Inflation is one of the biggest issues retirees face. Due to low interest rates, it’s getting harder for retirees to replace income from their jobs, and due to inflation, their real spending power can be diminished.
In bygone eras of retirement and retirement planning, there were some hard and fast rules, including the 4% spending rule. However, that’s a blanket approach for a topic where one-size-fits-all doesn’t always fit all.
It’s often said that many retirees are overly frugal, particularly early in retirement. That approach isn’t uncommon because while no one knows exactly what their lifespan will be, they do know what their financial resources currently look like.
“In a 2019 Society of Actuaries survey, pre-retirees and retirees were asked about the issues that worried them most about their money in retirement,” writes Christine Benz for Morningstar. “Topping the worry list for pre-retirees? That the value of their investments might not keep up with inflation. Nearly two thirds of pre-retirees cited inflation as a key worry–tied for the top slot with concerns about long-term-care expenses and ahead of worries about higher healthcare costs.”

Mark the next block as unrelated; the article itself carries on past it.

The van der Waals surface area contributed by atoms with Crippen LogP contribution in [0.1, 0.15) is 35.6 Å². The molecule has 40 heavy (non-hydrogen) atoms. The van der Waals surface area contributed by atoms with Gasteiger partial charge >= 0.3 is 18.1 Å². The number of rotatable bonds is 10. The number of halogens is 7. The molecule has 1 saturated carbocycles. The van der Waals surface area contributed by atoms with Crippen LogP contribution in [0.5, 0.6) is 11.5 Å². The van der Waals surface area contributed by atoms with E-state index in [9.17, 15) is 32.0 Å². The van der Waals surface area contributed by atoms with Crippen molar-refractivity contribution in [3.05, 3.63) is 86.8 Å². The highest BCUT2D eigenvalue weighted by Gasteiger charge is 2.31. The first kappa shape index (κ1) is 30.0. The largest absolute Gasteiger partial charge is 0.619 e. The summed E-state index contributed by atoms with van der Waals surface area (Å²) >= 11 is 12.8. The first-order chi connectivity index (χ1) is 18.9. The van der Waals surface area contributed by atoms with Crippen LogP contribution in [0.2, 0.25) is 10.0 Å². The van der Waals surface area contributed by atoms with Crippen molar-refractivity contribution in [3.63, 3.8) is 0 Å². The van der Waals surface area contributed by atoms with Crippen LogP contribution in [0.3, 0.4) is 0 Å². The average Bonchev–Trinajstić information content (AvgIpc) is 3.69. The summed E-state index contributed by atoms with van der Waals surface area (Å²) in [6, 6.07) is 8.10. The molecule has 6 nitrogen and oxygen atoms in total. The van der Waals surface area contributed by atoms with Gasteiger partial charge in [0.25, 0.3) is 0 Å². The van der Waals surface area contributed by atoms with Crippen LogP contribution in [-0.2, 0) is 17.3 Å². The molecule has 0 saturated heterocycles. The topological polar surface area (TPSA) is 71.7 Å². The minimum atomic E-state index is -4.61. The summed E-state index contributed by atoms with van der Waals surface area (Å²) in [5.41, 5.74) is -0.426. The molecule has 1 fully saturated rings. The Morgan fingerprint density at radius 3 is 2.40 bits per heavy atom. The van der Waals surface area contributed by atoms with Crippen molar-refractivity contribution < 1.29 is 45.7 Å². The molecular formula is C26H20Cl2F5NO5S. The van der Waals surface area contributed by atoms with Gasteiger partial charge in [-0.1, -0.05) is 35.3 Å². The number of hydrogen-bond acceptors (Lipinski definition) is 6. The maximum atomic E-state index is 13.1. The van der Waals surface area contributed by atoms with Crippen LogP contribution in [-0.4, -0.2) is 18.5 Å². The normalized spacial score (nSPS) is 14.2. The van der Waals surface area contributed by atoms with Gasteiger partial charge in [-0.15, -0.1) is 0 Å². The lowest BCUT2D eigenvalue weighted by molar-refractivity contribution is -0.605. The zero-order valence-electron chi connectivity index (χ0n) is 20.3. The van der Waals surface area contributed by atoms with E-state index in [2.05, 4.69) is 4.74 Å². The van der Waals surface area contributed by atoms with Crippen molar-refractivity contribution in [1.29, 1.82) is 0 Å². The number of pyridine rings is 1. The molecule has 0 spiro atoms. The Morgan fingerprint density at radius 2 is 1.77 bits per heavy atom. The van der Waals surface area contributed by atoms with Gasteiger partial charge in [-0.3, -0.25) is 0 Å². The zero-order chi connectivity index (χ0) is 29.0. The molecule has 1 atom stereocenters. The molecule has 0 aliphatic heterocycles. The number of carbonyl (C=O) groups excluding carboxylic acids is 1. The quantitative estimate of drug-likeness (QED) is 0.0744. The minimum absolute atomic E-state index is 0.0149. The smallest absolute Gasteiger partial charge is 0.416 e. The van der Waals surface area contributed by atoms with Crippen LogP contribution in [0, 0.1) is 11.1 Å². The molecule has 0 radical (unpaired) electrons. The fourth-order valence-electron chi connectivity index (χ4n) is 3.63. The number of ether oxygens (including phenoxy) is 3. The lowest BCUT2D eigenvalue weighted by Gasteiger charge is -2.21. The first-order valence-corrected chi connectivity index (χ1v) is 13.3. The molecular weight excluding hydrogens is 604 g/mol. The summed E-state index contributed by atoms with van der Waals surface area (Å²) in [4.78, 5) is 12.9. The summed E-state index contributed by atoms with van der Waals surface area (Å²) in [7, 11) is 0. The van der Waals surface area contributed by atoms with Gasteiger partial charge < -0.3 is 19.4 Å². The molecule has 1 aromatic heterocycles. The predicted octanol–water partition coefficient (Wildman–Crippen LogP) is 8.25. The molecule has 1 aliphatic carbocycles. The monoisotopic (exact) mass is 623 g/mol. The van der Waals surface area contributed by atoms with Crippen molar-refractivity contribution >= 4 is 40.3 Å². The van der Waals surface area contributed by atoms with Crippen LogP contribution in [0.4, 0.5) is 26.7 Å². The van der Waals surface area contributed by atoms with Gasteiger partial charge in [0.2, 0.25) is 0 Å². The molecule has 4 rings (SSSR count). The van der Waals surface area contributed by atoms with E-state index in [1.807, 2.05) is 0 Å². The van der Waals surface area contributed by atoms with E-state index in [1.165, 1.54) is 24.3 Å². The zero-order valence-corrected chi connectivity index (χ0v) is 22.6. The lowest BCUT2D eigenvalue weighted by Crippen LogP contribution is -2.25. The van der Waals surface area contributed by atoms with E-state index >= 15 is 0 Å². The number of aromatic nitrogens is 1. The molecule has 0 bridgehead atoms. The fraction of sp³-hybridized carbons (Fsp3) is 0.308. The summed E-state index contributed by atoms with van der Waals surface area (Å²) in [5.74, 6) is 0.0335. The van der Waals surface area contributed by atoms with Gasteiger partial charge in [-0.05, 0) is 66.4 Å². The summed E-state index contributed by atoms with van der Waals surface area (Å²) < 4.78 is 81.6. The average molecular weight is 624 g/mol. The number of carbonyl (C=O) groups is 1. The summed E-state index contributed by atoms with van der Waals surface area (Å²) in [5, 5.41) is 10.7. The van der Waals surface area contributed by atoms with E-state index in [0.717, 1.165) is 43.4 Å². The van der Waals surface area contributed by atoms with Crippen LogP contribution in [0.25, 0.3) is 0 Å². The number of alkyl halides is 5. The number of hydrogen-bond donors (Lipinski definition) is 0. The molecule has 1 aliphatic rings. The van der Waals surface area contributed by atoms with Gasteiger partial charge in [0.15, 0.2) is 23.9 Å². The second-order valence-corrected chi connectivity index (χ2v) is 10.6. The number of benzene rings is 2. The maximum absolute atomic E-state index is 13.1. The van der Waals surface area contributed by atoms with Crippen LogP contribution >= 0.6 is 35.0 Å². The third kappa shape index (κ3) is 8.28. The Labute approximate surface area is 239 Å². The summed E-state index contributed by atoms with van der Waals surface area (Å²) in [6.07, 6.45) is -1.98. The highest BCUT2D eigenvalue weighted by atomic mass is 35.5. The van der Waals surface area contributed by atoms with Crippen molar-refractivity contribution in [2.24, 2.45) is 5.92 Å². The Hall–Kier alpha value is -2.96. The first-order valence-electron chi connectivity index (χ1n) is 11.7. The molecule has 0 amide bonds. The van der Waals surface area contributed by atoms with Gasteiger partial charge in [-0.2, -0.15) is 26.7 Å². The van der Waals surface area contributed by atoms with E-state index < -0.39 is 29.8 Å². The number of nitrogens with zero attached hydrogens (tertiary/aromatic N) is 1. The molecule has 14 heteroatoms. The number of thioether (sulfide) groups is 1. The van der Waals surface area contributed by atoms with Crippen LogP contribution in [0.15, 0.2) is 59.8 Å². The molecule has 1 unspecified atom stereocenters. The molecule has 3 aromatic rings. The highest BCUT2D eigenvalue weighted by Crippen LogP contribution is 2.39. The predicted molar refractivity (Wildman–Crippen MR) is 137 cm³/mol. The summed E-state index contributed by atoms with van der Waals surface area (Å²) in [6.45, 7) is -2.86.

The Inflation Riddle
With the recent injections of cash from both the Fed and Congress, some advisors are watching for nascent signs of inflation.
There’s debate between advisors about the short-term inflation outlook; however, advisors say as they consider medium- and long-term planning, they take rising prices into account as they position portfolios, especially for their clients close to or in retirement.
“Yet worries about inflation have been simmering in recent months, thanks to massive amounts of fiscal stimulus, a resurgent economy amid rapid uptake of the vaccine, and pent-up demand for spending once the pandemic is finally under control,” according to Benz. “The so-called break-even rate–the differential between what nominal 10-year Treasury bonds and Treasury Inflation-Protected Securities yield–recently shot up to 2.3%. That break-even rate, widely viewed as a proxy for market participants’ inflation expectations, is nearly 2 percentage points higher than it was a year earlier, when pandemic worries pointed to a sustained economic slowdown.”
Inflation-protected assets, whose purchasing power does not erode over time, are one place to start.
See also: Top 17 Inflation-Protected Bonds ETFs
For more on income strategies, visit our Retirement Income Channel.